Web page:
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I have a work machine and a home machine, and on both is a clone of the same online repo. I make some changes that I do not have time to finish before I leave work, but I want to take them with me so I can work further at home.

I want to avoid:

  • Pushing any changes to the online repo, by creating a new branch or otherwise, since I do not wish to pollute the repo with unnecessary commits.
  • Making a copy of the entire repo, since it is very large.
  • Sifting through Windows Explorer to get hold of all the files and copy them manually, since there are quite a few files.

Basically, is there a quick way to take my "work in progress" home with me, without making any pushes?

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Take your computer with you. What you're trying to avoid has some contradictions. –  vimdude Feb 10 '12 at 16:26
A "git diff" patch seems to be what I'm looking for. Derp to you too, sir. –  JimmidyJoo Feb 10 '12 at 16:33
Taking your computer with you may not always be possible. I cannot bring my laptop to some high-security sites because it has a built-in webcam. In those cases I bring a USB key with a clone of my Git repository to sync with one of the on-site computers. –  Ryan Edwards Sep 18 '12 at 22:55

5 Answers 5

up vote 4 down vote accepted


git bundle

It is designed for this purpose. It will store only what you tell it to.

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This seems like the easiest approach. Pro Git has a walk through for using the git bundle command. You would just place the created bundle on a usb drive for transporting it home. progit.org/2010/03/10/bundles.html –  James Feb 10 '12 at 19:58
progit.org/2010/03/10/bundles.html Pretty Awesome, thanks Adam! –  Will Buck Feb 10 '12 at 19:58
I went with piping git diff to a file in the end, since my changes weren't committed - but git bundle is obviously the way to go from now on should I find myself in a similar situation. Many thanks. –  JimmidyJoo Feb 10 '12 at 21:24
Just git checkout -b workForHome, git add -A, git bundle HEAD^..workForHome –  Adam Dymitruk Feb 10 '12 at 21:36

Creating a WIP branch really seems like the way to go here, it's really quite quick to do and easy to get rid of. That said, I would think if what you wanted to do truly was possible, the centrally-located 'diff' file would be in your .git folder. I don't really know about that though, even if it is possible, it seems dirtier and riskier than just creating the remote branch... :/

So, what I would do is

git branch WIP
git checkout WIP
push the branch to master 
checkout the branch from home
git rebase -i once you're ready to commit (to squash the "unnecessary commits")
delete the remote branch

Once you get the rhythm of that, its really quite quick and painless, and the win of using a distributed VCS like git

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git bundle is the command that was designed for this task. –  Adam Dymitruk Feb 10 '12 at 19:44

I know you stated you did not want to branch or otherwise, however you could have your local branch and then push it to the git repository as a remote branch. You would then be able to go home and pull the remote branch down onto your machine at home and continue working on it. You can do this over and over, going home and going back to work how ever often you wish. Once finished you merge the remote branch into your (development or master branch) then delete it. The branch is like it never existed. In git you can also have private branches that will allow no one else to see the branch if your underlying git server supports that. The copying of the files or other ways you are trying to do it just take away from the usefulness of git since it is distributed and branching is cheap it is much easier to branch and then merge when needed. Having a lot of commits is not a bad thing.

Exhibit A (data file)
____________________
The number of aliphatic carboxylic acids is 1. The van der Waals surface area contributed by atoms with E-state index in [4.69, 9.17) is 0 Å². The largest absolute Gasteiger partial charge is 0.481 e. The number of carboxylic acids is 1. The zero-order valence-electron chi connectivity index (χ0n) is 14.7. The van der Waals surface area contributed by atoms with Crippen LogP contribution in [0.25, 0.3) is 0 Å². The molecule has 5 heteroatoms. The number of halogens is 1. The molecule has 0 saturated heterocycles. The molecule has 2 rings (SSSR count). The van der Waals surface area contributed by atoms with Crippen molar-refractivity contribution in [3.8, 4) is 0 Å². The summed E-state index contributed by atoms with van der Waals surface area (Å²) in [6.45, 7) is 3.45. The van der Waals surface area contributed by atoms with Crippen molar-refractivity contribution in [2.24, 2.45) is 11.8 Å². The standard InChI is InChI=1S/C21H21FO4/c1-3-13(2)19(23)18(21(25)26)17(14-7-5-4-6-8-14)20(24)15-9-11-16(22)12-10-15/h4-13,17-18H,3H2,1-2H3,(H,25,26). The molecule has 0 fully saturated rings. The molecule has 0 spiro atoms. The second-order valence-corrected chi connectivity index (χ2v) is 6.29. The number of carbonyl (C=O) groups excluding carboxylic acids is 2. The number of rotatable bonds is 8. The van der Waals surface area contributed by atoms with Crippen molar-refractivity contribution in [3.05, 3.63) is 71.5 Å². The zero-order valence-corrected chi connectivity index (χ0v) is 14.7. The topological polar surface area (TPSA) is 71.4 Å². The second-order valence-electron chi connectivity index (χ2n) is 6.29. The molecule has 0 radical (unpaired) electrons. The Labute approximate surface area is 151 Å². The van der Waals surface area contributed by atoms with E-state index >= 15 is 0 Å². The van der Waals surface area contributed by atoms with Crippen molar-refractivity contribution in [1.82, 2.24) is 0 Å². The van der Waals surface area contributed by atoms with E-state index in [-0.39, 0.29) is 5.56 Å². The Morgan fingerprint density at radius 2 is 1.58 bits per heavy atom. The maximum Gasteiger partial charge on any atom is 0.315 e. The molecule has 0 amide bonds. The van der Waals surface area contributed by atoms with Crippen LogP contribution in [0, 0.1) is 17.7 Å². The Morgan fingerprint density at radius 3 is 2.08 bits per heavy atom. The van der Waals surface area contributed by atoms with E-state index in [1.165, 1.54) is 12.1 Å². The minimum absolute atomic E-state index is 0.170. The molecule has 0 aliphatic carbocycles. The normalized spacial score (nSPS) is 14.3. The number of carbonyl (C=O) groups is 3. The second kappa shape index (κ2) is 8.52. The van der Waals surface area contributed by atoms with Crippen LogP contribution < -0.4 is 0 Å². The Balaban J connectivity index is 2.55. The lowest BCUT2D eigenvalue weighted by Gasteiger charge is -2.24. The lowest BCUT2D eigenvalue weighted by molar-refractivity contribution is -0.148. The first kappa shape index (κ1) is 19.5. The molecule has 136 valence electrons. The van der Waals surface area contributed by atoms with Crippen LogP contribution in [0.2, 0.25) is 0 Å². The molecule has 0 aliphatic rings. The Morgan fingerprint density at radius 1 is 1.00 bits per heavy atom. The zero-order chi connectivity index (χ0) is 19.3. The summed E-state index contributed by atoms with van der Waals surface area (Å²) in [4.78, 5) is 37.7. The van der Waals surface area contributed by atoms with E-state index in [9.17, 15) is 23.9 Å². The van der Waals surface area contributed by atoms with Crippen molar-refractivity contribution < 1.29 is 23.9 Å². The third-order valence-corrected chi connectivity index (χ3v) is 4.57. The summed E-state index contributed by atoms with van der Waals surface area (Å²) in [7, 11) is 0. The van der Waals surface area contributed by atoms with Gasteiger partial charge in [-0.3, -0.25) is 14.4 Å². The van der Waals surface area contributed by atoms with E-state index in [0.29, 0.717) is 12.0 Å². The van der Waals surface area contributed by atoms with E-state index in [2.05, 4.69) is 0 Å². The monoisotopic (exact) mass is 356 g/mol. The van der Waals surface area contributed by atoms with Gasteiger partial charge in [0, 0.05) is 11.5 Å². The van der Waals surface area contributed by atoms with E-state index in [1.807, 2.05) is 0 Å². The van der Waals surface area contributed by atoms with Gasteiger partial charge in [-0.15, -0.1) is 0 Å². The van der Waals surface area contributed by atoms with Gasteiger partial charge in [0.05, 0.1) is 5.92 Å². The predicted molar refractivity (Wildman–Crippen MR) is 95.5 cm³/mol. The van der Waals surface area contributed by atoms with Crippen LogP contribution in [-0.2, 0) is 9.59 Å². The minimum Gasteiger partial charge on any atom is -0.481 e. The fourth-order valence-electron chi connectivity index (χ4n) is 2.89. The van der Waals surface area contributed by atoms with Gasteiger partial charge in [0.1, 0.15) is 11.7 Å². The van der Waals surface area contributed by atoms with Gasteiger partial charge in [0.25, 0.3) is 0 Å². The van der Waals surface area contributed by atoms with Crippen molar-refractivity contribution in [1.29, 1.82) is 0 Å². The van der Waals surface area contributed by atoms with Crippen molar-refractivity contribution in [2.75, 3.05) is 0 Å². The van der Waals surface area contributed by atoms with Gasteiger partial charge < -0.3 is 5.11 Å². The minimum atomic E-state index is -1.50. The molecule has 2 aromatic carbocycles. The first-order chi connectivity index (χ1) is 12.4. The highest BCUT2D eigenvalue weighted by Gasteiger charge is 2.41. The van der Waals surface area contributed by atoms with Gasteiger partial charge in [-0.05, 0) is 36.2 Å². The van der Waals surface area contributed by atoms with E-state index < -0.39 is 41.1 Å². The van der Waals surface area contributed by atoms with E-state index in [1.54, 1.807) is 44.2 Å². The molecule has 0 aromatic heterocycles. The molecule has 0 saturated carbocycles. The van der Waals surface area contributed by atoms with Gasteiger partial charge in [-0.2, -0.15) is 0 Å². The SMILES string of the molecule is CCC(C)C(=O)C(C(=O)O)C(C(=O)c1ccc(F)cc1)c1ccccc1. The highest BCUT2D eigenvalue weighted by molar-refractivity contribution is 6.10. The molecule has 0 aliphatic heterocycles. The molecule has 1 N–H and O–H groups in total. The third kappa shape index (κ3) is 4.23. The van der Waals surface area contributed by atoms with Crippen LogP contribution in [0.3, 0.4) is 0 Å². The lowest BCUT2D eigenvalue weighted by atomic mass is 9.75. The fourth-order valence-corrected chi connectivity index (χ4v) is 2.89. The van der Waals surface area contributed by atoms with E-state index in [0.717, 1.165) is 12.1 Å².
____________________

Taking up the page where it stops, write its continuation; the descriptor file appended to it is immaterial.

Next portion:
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First, I should say that I also recommend Will Buck's WIP branch answer, since they are easy to create and destroy, and they are lightweight.

Anyways, what you are asking is possible.

You can create a set of patches from a set of commits, copy them to the USB and then apply them in your home.

All of these steps can be done with: git format-patch and git am.

git format-patch will generate a list of patch files from the commits you specify.

git am will apply specified patch files on top of your HEAD.

The progit book has more information on how to work with these commands.

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no need to play with patches. –  Adam Dymitruk Feb 10 '12 at 19:44

This is a negative answer to save others the trouble: I thought that if your USB key is large enough to hold the repository, and you just don't want to wait for a copy each time, then git stash combined with pushing to USB would be a suitable tool. However, it is not possible to simply push the stash state, since stash actually uses the reflog and not just the ref refs/stash.

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The correct way of saying this is that the stash is part of the DAG. Pushing it, pushes it's ancestors. See git bundle. –  Adam Dymitruk Feb 10 '12 at 19:47
Stashes are not ancestors of each other, so pushing the stash ref will only push the topmost stash. –  Kevin Reid Feb 10 '12 at 20:05
I was making the point that you drag the history with a stash - not whether one stash is referenced by another. –  Adam Dymitruk Feb 10 '12 at 20:06
Yes, of course. The topmost stash will be fine, but others won't. So this might actually be adequate in order to sync just "current WIP". I haven't tried it, though. –  Kevin Reid Feb 10 '12 at 20:30
You can bundle all of the stashes together and not include the history at your desired point. –  Adam Dymitruk Feb 10 '12 at 21:34

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